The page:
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2CH sermons

Mountain and valley (sermon by Steve Cooper)

Good morning!  An advertisement once appeared in a London newspaper.  It was placed by the famous explorer, Sir Earnest Shackleton.  He invited volunteers to join his team which would cross the Antarctic.  Here’s how the ad was worded: Men wanted: for hazardous journey.  Small wages, bitter cold, long months of complete darkness, constant danger, safe return doubtful.  Honour and recognition in case of success.’  Now, who would answer such an ad?  Shackleton was flooded with applications, almost 5,000 men.  56 of those men were picked.  So began one of the most amazing expeditions of history, where despite terrible catastrophe and suffering, all the men survived the 3 year journey.

When Jesus called people to follow him, he made it clear that the journey would involve hardship, suffering and sacrifice.  He also promised that following him as his disciple would be an exhilarating adventure, leading to glory and joy in God’s eternal kingdom.

Today I want to talk about this journey that Jesus calls us to; the journey of following him.  He promised both hardship and joy.  We need strength for those hardships, and the encouragement of knowing that Jesus is the glorious Lord who is worth following.

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Today we’re thinking about the journey of following Jesus.  It’s a journey that involves both hardship and joy.  In Mark’s Gospel, chapter 8, we learn that Jesus spoke plainly to his disciples about his own journey to Jerusalem when he would face rejection, suffering, and death (Mark 8:31).  He also invited his disciples to walk the path with him.  Commitment to Jesus will involve sacrifice and suffering.  At the same time, though, Jesus offers great joy to all his followers.  He promised that all who are faithful to him will share in the glory of God’s eternal presence. 

That seems to be why the event we call the ‘transfiguration of Jesus’ occurred at this point in his ministry.  Jesus took 3 of his disciples up a high mountain.  Suddenly the disciples were given a glimpse of the glory Jesus would receive when he completed his journey to death on the cross, resurrection and ascension.  He became dazzling and beautiful, in the company of God’s people who had died beforehand.  The 3 disciples were filled with wonder as they realised they would also share one day in God’s eternal kingdom if they remain faithful to Jesus.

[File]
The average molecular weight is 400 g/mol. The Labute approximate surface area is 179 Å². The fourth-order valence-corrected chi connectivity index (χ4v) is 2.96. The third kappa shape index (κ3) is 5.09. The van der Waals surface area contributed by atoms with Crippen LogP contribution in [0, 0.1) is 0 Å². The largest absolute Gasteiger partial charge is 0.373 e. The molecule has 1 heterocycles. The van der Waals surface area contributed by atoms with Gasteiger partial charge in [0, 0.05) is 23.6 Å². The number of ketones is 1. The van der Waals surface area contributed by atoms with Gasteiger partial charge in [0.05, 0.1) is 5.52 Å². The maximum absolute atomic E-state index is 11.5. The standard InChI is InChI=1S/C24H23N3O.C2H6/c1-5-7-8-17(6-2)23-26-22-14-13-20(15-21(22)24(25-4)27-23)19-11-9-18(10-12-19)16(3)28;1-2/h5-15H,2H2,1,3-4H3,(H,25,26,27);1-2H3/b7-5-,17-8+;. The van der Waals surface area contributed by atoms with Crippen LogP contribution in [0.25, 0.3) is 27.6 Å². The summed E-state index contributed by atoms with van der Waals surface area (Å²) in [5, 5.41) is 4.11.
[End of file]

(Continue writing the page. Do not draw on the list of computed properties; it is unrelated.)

The 3 disciples hear the voice of God the Father: ‘This is my Son, whom I love.  Listen to him!’ (Mark 9:7).  This is the truth about the Lord Jesus.  He’s worth trusting and following.  He’s the glorious King, superior to all other teachers, God’s radiant Son, loved by the Father, the centre of God’s revelation about himself.

It’s not easy for us to accept the clear statement of Jesus that following him will involve hardship.  For many of us, life seems hard enough already!  And it’s true that walking in God’s ways does, at times, make us feel discouraged and out of step with most of our society.  The media and advertising are telling us all the time to aim for a pleasant and comfortable life, not one with suffering.  It helps if we can remember this event on the mountain, where the future glory of Jesus was, for a moment, displayed.  That awesome description helps us think of the risen Lord Jesus who is now in his Father’s presence.  It’s great to be serving such a majestic King.  Like the men who signed up with Shackleton, it’s worth facing hardships when the leader is worth following.  I love the saying: ‘If Jesus Christ be God, and died for me, then no sacrifice is too great for me to make for him’.  This scene of Jesus on the mountain encourages us that if we remain faithful to Christ, beyond death we too will share in his radiance, his purity, and his joy.

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Today we’re considering the journey of following Jesus.  It involves hardship, but Jesus also promises eternal joy for all who receive his mercy and commit to his ways.  On the mountain of transfiguration Jesus appeared in dazzling splendour to his disciples.  This would encourage them to see the future glory of Jesus beyond his death and resurrection. 

After this experience on the mountain, Jesus and the 3 disciples descended from the glory of the high mountain to an encounter with darkness in the valley beneath.  The contrast could not be more striking.  They met a crowd of arguing people.  A father told Jesus a story of great pain and suffering.  His son was possessed by an evil spirit.  This demon stopped the boy from hearing or speaking.  The evil spirit would seize the boy, throw him to the ground, and make him roll around in convulsions, foaming at the mouth.  The father adds: ‘From childhood, [the spirit] has often thrown him into fire or water to kill him.’ (Mark 9:17-18,22)